• Evidently you’ve never been to Toronto. I remember living in Edmonton and I went to the much vaunted Von’s steakhouse off Whyte ave. and the service was great with a wonderful ambiance, but I had to spit out the meat because my tongue could detect the antibiotics and growth hormones in the beef. I bought some fresh beef to be fair, and tried three other steakhouses raved about by the locals. Same response. I agree with the reviewer that the steak was poorly aged and I guess my evil Eastern tastebuds are too sensitive or I am just an idiot with six degrees and licenced as a cook, although I practice medicine now. I now live in Toronto and find the air quality to be excellent, better than what I remember of holy and perfect Calgary or saintly Edmonton, and as I experienced when I lived in Montreal before Edmonton, central Canadian beef is cleaner and the flavour and texture is superior. Of course, each to his/her own on taste, but you turned this matter into one about regional politics and your hatred of all things from the evil East rather than food quality.

      • And you are an expert in what Anti biotics and hormones taste like?
        I doubt it.
        Maybe it is just different than you are used to.
        To say it is aged wrong is just and opinion.
        I travelled to Texas and found the beef far to rich for my liking because I am used to Canadian Beef. US Beef is generally corn fed and Canadian Beef generally grazed on grass especially in Western.
        The techniques and Beef is varies from region to region and restaurant to restaurant.
        I will bet you that a steak at the Keg in Calgary tastes just like a steak in the Keg in Toronto. You are making generalizations based on little statistics, just like the author of this article.

      • Andrei….No one said Calgary was holy or perfect or that Edmonton was saintly. You might be practicing medicine but what of you are in need of is some psych counselling. It is JUST FOOD.

    • And for the record, the best German sausage in Ontario is definitely not from St Catherines, I’m not sure they even make it there, but from the city of my birth, Kitchener-Waterloo.

      • We all know what the Germans make sausage out of.

    • Bullroar, Philip. I lived there for over a decade. Albertans don’t even know what a good steak is…unless they hang it to dry themselves. A few Calgary restaurants, in the past, have served very good prime rib roast. The ones I used to know are all gone.

    • As a sometimes Calgarian and sometimes Torontonian, I can assure you that while the air in Toronto is worse, Calgary starting to get smog as well—all those sprawling subdivisions and SUVS don’t come at no cost.

  2. Another example of the value of a food critic. Aging is aging, idiot. Wet aging produces a juicier steak. The best is 26 days in the bag – 2 in the air in the fridge. Once the fibres start to decay the meat becomes tender. I think we should bag all food critics, then cook them VWD, then in the garbage with them.

  3. Best steak I’ve had in Calgary as a resident of the city for 10+ years was at Ruth’s Chris Steak House.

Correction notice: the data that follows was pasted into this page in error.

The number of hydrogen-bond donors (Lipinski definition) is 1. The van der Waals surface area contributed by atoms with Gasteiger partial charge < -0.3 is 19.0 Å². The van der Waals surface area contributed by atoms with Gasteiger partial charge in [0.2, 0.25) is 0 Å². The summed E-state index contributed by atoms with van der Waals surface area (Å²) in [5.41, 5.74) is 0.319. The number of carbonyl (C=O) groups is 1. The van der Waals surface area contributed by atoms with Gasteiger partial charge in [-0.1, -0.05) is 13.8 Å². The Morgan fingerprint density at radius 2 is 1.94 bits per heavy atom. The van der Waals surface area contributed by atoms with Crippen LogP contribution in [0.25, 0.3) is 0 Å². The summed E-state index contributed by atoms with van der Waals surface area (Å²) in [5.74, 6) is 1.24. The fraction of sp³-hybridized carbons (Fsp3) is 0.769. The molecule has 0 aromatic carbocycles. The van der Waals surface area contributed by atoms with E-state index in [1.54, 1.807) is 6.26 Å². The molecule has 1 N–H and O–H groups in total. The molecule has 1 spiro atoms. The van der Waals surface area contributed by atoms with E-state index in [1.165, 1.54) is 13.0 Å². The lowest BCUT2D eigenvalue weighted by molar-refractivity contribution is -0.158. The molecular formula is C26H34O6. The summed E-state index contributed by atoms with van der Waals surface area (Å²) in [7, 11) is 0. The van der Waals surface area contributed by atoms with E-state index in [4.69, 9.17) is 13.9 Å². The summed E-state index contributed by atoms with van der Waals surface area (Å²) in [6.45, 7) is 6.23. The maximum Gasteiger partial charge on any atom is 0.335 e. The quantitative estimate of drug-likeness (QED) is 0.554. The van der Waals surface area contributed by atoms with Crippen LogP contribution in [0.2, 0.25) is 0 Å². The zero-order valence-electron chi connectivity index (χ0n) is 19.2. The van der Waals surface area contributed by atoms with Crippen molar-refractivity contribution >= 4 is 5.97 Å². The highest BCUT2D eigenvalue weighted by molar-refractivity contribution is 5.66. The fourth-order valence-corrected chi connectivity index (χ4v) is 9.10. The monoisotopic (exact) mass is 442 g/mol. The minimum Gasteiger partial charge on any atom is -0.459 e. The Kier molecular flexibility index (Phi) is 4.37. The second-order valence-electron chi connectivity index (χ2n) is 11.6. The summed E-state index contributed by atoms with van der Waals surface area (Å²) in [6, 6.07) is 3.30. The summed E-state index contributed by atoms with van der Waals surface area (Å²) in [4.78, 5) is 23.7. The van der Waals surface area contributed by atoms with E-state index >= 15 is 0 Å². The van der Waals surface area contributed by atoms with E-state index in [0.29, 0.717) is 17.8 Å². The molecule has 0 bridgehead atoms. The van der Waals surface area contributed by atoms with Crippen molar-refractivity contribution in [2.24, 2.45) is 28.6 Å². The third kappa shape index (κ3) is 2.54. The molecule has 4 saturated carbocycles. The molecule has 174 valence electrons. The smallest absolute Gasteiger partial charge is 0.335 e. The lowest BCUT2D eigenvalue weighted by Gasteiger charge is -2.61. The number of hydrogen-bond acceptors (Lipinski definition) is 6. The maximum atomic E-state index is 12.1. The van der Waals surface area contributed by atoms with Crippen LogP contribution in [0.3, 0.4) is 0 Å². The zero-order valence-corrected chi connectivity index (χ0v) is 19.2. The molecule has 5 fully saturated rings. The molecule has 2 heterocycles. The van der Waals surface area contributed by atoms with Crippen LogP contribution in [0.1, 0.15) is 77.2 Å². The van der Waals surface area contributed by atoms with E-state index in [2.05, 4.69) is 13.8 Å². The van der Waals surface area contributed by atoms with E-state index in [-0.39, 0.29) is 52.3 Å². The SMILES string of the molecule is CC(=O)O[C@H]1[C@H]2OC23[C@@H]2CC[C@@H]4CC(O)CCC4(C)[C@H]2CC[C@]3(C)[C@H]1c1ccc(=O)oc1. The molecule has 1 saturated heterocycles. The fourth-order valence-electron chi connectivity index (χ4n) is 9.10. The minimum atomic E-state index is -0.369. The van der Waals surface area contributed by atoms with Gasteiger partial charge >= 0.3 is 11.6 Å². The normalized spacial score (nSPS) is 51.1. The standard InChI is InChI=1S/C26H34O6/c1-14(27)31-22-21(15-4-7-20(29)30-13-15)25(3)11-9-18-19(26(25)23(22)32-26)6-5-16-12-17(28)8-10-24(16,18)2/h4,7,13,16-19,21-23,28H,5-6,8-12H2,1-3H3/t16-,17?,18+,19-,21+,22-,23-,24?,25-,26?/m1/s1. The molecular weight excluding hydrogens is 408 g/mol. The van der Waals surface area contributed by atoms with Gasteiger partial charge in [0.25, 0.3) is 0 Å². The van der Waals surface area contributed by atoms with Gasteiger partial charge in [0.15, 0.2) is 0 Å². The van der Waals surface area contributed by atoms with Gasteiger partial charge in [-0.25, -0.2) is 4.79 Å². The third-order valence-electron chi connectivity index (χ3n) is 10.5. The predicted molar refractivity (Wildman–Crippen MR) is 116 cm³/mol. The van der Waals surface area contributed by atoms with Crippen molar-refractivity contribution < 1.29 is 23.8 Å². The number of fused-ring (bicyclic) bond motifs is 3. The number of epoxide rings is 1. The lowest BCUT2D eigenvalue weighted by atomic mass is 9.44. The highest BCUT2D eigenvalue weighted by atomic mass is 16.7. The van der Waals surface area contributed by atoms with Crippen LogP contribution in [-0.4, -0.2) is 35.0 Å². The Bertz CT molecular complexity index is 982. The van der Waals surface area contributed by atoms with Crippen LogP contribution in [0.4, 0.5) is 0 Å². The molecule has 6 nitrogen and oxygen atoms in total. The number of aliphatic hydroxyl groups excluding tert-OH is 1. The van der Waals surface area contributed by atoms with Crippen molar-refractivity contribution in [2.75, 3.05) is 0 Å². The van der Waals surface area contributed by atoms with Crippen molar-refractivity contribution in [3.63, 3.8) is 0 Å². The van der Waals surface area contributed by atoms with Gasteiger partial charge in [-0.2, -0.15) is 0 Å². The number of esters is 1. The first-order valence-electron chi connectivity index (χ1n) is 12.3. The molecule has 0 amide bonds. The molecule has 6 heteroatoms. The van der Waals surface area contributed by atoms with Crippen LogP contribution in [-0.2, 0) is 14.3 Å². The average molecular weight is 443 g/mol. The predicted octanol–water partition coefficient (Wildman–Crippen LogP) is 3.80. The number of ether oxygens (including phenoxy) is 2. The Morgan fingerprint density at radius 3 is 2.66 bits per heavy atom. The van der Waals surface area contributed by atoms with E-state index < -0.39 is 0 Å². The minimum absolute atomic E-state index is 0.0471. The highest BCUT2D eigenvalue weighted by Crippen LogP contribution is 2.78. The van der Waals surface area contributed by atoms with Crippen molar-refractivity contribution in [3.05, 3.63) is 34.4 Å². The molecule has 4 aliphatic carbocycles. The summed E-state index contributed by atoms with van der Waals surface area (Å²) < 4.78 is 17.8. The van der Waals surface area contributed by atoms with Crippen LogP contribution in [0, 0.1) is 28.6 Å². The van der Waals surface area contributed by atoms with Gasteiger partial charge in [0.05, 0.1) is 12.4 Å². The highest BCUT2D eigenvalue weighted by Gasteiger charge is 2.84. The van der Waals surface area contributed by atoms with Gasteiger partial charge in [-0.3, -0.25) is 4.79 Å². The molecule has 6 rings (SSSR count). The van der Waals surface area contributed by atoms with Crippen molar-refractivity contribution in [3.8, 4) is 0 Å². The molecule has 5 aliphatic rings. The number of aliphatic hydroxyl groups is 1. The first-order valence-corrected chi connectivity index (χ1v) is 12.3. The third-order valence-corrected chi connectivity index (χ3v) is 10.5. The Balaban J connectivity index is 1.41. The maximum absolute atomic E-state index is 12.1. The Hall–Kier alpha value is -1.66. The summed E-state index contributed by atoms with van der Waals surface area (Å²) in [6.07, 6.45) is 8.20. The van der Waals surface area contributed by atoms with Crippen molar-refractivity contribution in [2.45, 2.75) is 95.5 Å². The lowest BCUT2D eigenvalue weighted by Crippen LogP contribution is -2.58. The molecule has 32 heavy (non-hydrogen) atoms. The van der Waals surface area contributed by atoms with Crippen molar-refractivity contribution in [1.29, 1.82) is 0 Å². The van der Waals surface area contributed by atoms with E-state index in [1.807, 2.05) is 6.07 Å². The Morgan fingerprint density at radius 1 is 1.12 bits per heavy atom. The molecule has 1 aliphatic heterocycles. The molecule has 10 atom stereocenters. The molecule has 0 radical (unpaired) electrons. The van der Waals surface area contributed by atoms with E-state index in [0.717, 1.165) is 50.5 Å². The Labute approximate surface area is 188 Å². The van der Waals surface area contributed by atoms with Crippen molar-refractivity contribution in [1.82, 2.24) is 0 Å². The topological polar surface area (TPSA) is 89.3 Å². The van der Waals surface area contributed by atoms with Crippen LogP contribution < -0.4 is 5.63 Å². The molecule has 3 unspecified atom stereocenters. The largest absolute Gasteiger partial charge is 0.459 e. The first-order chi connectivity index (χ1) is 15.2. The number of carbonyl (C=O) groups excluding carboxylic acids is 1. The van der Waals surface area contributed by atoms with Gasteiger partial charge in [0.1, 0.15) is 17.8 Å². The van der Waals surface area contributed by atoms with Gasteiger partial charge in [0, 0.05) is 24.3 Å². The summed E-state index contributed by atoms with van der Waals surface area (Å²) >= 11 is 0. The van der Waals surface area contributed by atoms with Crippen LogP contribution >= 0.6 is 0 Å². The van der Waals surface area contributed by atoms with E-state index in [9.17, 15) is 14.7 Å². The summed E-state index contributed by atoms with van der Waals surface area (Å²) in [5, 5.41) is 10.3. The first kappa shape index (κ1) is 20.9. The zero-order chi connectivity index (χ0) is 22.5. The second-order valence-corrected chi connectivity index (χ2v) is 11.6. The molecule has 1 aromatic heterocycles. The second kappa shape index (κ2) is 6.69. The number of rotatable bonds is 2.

4. Without any doubt, the best steak I ever ate or will ever eat was from a feral cow in the Queen Charlotte Islands which I shot myself. Totally wild and grass fed. No growth hormones, corn or anti-biotics. Had a local rancher dry hang it for a month. Incredible taste from a cow that was probably 8 years old and all natural. The liver tasted like liver should which is to say it didn’t taste like an oil filter pumped full of chemicals. Most people have no idea what I’m talking about.

    • I know what you are talking about. I grew up on ranch in Alberta. If you shoot an animal like that, there is no lactic acid build up in the muscles because the animal experiences none of the anxiety that occurs when it is shipped and slaughtered. Naturally the meat is more tender and tasty. Our beef was grass-fed and there was no reason to treat them with anti-biotics if they staying on the home place. They were never given growth hormones. We also had some fantastic bison, raised the same way.

  5. That funky flavor from your dry ageing process is decay and rot. Good thing its being heat treated before you eat it or it’d make you pretty damn sick. If you claim the easterners have it figured out, then that would go along with every other bassakward thing that comes from that part of the country that you think is so wonderful and everyone else thinks is stupid. Case in point, you’ve judge the whole Province against your singular point of view.

    • well there ya go, Mark. A cowboy with prissy middle-class phobias on treating raw food.

  6. I am not sure why the writer didn’t go to somewhere like Phil’s steakhouse. Why go to a Korean restaurant if you want a great steak?

  7. I DISAGREE, Calgary offers some of the BEST steaks ever. We just celebrated our Wedding Annivesary at the Long View steakhouse and it was the best Filet Mignon that we have ever tasted. VERY reasonable prices on such good food, Calgary has some of the BEST cuisine that I have ever tasted.

  8. I never knew meat was pink till I came to Canada. In England it was brown. Of course they hang it for a while, not like here.

  9. The article is 100% true when it comes to the steaks at the restaurants mentioned. That being said, the writer went to several “fashionable” eating joints and did not go to one singe Steakhouse. That is absolutely idiotic. Its like eating Sushi from Safeway and complaining that Sushi in Calgary sucks.

    Best Steaks in Calgary are at:
    1) Ceasars – personal favorite, awesome atmosphere
    2) Vintage – I HATE the pretentious service, but it is probably the best quality steak
    3) Chicago Chophouse – Not as good since ownership change a few years back, but still solid
    4) Ruth Chris – Great steak, but overpriced
    5) Thomsons – Solid, old people ambience
    6) Carvers – Solid

    Stay away from getting steak at fine dining / foodie type joints in Calgary. They buy terrible steak and dress it up too much. e.g. Charcut or Model Milk.

    • I’ve lived in Toronto most of my life, and moved out here to Calgary 8 years ago…
      Sorry Calgary, the beef out east is better. When I moved out here, one of the first orders of business was to try some Alberta beef. I’ve been to many restaurants out here, and I can truly say, that my like the Calgary Stampede… the beef is far too over rated.

  10. The author went to odd places if getting a great steak was his goal.